5 Tips for Getting Hired During COVID

May 22, 2020


The news broke today that the U.S. unemployment rate had reached 14.7% — the highest rate since the Great Depression. This information can be daunting as you realize just how much competition there must be for open roles.

And while more Americans are actively searching for jobs than we’ve seen in decades, there are still companies hiring. If you’re smart in your search — both in the roles you look for, and how you present yourself — you can get a foot in the door at a company that hasn’t been brought to a halt by this pandemic.

1. Level up your skills.

There is only so much time you can spend re-tweaking your resume and LinkedIn. One of the best ways to land a new job is to leverage your time to learn new skills or to improve upon your existing ones. Just Google “free courses during COVID-19” and you’ll find a plethora of options — including ones that previously would have cost you a pretty penny just a few months ago.

This isn’t to say that anyone expects you to be at your most productive during this time of uncertainty, or to accept doing work for free indefinitely, but by taking courses and contributing to projects, you not only grow your own skill set and make yourself a more attractive candidate, you grow your network, too! You never know who you might meet when you drop into an online course or offer your skills to help with an open-source project.

2. Don’t knock on the front door, find ways to slide in the back.

We all know that submitting a resume and cover letter online is frustrating even in the best of times — how many times do you click “apply” and never hear back? In not-so-great times like these, that only becomes truer.

We recommend getting creative and finding ways to connect with folks at companies before you apply. Building a connection who could end up referring you to the company will dramatically increase your chances of getting an interview.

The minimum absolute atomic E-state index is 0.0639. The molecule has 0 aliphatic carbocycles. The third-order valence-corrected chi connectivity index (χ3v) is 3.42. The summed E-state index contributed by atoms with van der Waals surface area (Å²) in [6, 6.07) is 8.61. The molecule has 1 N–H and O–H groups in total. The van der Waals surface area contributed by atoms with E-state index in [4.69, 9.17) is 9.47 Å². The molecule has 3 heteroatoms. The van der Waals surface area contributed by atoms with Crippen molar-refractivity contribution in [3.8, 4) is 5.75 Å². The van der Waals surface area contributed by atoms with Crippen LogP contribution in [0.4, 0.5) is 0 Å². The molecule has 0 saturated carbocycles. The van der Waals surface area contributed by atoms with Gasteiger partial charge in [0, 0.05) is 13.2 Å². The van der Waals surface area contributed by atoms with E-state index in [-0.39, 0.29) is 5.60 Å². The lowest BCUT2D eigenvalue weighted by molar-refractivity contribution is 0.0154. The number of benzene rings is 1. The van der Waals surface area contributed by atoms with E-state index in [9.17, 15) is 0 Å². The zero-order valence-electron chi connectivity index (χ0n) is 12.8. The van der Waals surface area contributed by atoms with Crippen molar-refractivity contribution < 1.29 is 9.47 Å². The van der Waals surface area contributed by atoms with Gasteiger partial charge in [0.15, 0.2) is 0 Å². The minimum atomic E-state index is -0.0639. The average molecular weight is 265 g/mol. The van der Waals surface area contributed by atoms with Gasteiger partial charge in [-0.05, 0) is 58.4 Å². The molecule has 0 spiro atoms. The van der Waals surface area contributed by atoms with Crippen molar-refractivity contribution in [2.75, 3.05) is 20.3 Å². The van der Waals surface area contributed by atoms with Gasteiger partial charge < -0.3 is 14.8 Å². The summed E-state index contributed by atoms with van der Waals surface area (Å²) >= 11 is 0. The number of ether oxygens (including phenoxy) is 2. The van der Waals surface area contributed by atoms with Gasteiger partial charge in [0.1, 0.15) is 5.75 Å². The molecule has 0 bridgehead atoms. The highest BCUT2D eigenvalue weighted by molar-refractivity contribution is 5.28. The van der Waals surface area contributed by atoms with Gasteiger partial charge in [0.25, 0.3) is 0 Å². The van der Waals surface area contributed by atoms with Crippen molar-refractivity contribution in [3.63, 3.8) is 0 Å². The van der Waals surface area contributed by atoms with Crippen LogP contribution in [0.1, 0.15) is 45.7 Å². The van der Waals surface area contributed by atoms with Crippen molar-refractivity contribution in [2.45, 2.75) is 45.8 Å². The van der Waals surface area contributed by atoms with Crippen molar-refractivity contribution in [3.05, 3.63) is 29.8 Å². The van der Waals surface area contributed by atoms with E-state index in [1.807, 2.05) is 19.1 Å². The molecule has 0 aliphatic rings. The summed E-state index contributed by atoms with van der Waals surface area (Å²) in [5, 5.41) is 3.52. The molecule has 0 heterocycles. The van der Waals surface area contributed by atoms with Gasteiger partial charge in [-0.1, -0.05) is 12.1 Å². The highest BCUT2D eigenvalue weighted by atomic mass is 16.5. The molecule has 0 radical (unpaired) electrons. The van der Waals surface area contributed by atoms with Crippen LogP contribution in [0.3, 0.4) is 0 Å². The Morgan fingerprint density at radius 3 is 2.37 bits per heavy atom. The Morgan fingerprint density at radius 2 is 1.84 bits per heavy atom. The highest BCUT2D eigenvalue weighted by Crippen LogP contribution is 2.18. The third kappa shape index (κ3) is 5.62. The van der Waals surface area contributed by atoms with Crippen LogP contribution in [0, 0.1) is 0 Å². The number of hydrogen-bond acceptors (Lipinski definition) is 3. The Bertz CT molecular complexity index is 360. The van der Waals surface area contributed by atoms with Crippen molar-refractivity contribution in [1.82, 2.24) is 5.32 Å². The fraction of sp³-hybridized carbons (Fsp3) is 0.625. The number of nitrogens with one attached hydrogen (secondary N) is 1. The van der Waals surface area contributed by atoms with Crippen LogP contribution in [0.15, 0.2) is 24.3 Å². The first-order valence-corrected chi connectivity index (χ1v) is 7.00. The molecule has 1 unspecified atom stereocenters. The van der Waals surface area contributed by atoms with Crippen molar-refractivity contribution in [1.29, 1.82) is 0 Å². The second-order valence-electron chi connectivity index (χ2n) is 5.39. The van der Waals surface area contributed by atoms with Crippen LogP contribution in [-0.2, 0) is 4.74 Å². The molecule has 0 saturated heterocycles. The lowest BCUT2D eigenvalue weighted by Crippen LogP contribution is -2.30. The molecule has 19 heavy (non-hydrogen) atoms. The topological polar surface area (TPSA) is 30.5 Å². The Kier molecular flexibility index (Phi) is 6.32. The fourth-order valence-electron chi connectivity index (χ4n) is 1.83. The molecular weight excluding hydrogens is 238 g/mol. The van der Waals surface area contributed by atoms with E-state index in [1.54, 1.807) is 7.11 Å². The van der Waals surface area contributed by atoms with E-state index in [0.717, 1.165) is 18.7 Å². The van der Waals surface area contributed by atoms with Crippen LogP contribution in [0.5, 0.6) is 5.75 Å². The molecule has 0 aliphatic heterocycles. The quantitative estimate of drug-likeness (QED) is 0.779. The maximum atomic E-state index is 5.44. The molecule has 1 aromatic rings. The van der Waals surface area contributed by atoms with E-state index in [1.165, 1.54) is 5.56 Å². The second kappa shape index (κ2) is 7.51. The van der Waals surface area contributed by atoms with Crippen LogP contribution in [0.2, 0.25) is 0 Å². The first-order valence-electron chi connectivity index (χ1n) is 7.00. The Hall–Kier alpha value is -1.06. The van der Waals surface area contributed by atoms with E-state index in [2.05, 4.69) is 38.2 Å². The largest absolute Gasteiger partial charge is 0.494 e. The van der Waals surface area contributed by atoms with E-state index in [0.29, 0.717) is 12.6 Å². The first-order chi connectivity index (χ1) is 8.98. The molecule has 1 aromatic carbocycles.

3. Don’t be scared to pivot industries.

If you worked in an industry that has been particularly hard-hit by COVID, do not be afraid to pivot. You may be surprised by just how many of your skills are transferable (think to move from in-person events to a tech company that needs a virtual community manager).

A pivot doesn’t have to mean a permanent shift. But it can help you land a job much faster by focusing your search on industries (think pharmaceuticals, grocery stores, tech, medicine) that are still actively hiring.

If you’ve been contemplating making a career shift for a while now, this may be the perfect time to go for it, given that when the job market is tough, the opportunity cost for going back to school is actually lower.

4. Optimize your LinkedIn and leverage your network.

1) Uploading your updated resume to your LinkedIn.

2) Ensuring your LinkedIn is searchable to recruiters. At a minimum, you need “good keywords related to your industry/skillset listed in your skills section, ‘About Me,’ and/or in the areas where you describe what you’ve done in a certain job,” she says.

Arguably the best way you can use LinkedIn is to ask your network for help. There is NO SHAME in admitting that you are on the job market right now, and more than ever before, people are looking for ways to help. Don’t be scared to say publicly what you’re going through, what you’re looking to do next, what your skills are, and what you need. You may be VERY pleasantly surprised by the responses you get.

5. Do your due diligence before you apply.

You should be strategic in your approach. Applying to roles takes time, and rather than just uploading a resume to every open job you see that matches your skills, you can avoid investing time in less-than-promising prospects by doing a bit of quick research on the job/company before you apply. Ask yourself:

  • How old is the posting? (If > 30 days, it may well be an old, inactive posting that a recruiter forgot to take down).
  • How is the company doing? Google the company before you apply — if they have done mass layoffs, you will be able to find news articles reporting this easily enough. Have connections at the company? Reach out and ask them how the company has been impacted by COVID.
  • How many open roles are listed on the company’s site? If they only have one or two openings listed, this may be a good sign. If you only see a couple, those may be considered ‘critical roles’ and so are worth applying for because those would be the ones they’d still need to fill.”